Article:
Humanist Discussion Group, Vol. 14, No. 183.
Centre for Computing in the Humanities, King's College London
Date: Sun, 20 Aug 2000 16:03:24 +0100
From: "Bruce G. Robertson" <email@example.com>
Subject: Historical Event Markup in XML
I have completed the prototype of HEML <http://www.heml.org>, text
mark-up and transformation tools. HEML aims to produce:
1. An xml namespace that describes the basic building blocks of history:
events, periods, etc.
2. Xslt transformations that make
'cool stuff' out of documents encoded according to (1). Right now, we
- tables of events sorted chronologically, even if the events are
encoded in different calendrical systems (i.e. Gregorian and Islamic).
These are linked back to an anchor in the source document representing
the event. (This makes use of an xsl-extension in java that hooks into
IBM's Alphaworks' International Calendars.)
context to a text.
- The beginnings of dynamically generated time-lines, coded in
scalable vector graphics, also with links back to source documents.
... and we dream nightly of dynamically generated maps of historical
events in a given time period within a given region.
This project takes a 'vertical' approach to development: instead of
starting with the DTD and nailing it down in detail, we've started with
a fairly naive DTD and explored the views and documents which can be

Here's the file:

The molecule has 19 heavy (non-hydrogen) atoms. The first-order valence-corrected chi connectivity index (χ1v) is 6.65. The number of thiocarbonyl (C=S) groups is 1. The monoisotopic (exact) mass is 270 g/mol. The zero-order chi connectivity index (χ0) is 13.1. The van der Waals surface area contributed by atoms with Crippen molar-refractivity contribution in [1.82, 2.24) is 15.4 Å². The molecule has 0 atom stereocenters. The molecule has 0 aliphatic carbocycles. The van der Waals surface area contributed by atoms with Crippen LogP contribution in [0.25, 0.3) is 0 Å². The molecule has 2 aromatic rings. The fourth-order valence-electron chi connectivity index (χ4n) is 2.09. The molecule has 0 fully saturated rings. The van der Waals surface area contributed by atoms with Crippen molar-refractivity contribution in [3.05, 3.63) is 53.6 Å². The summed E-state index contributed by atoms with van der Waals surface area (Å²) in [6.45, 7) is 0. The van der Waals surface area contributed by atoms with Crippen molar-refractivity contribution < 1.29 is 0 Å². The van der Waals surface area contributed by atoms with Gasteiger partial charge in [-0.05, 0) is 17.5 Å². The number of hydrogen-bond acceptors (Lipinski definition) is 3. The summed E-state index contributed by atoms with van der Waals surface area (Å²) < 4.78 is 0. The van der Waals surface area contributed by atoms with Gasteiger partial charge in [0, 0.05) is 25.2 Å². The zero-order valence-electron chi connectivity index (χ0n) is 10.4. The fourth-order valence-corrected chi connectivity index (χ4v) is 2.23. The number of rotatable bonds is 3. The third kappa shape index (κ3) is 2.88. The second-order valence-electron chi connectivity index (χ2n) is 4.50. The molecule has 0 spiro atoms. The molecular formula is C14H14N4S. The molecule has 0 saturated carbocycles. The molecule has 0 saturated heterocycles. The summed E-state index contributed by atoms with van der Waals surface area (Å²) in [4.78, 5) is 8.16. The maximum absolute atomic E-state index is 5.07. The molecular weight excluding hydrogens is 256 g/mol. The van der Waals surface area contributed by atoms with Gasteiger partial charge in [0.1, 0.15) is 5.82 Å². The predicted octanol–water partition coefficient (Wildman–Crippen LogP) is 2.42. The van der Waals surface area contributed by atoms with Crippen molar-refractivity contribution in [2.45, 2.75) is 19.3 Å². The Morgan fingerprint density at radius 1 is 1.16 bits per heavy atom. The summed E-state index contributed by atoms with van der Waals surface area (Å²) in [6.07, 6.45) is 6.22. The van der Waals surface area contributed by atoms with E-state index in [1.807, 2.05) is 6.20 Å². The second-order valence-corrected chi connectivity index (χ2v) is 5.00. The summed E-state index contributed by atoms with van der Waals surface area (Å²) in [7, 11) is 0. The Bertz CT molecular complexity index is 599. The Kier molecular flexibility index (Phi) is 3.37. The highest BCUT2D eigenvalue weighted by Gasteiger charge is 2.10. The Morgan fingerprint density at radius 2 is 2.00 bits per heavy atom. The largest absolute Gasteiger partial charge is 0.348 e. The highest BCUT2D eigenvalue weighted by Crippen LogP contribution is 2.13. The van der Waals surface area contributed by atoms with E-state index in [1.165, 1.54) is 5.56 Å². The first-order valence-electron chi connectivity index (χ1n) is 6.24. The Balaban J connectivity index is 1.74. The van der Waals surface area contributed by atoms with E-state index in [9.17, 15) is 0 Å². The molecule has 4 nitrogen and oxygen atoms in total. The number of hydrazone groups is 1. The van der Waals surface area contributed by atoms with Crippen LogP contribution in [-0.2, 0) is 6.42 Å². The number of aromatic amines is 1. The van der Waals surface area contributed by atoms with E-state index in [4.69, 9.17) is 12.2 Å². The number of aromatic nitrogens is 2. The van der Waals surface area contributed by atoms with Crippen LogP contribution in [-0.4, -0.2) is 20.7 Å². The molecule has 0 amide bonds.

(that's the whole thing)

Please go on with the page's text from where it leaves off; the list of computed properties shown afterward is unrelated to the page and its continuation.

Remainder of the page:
generated from it. This will inform our next revision of the DTD, and so
on. The project's emphasis is on useful, and possibly new, views of
historical events. The DTD acts as a common denominator for these.
This is 'pure' research, meant for historians world-wide. The examples
given on the site are just that, snippets taken to test or show off the
technology, not samples of an anticipated mark-up project. We're hoping
that this will so nifty and easy to use that any historical web material
would be crazy not to adopt it.
Finally, the HEML web site itself uses some pretty new web technology,
whose inner workings might be of interest to Humanists. In particular,
its server applies xslt's on the fly with the Cocoon web publishing
framework, it uses java extension functions in its xslt's and it makes
scalable vector graphics images through xsl transformations. In an
attempt to make the site self-documenting, most transformations have
links to their xml and xsl source files. (Currently, this is hosted on
my office desktop; we'll be switching in Sept. to a dedicated machine.)
We welcome your comments and criticism, but most of all, we'd love to
find partners who are working on marking up historical documents, and
would like to inform the direction of HEML by integrating it into their
-- Bruce Robertson, Dept. of Classics, Mount Allison University http://www.mta.ca/faculty/humanities/classics/Robertson/
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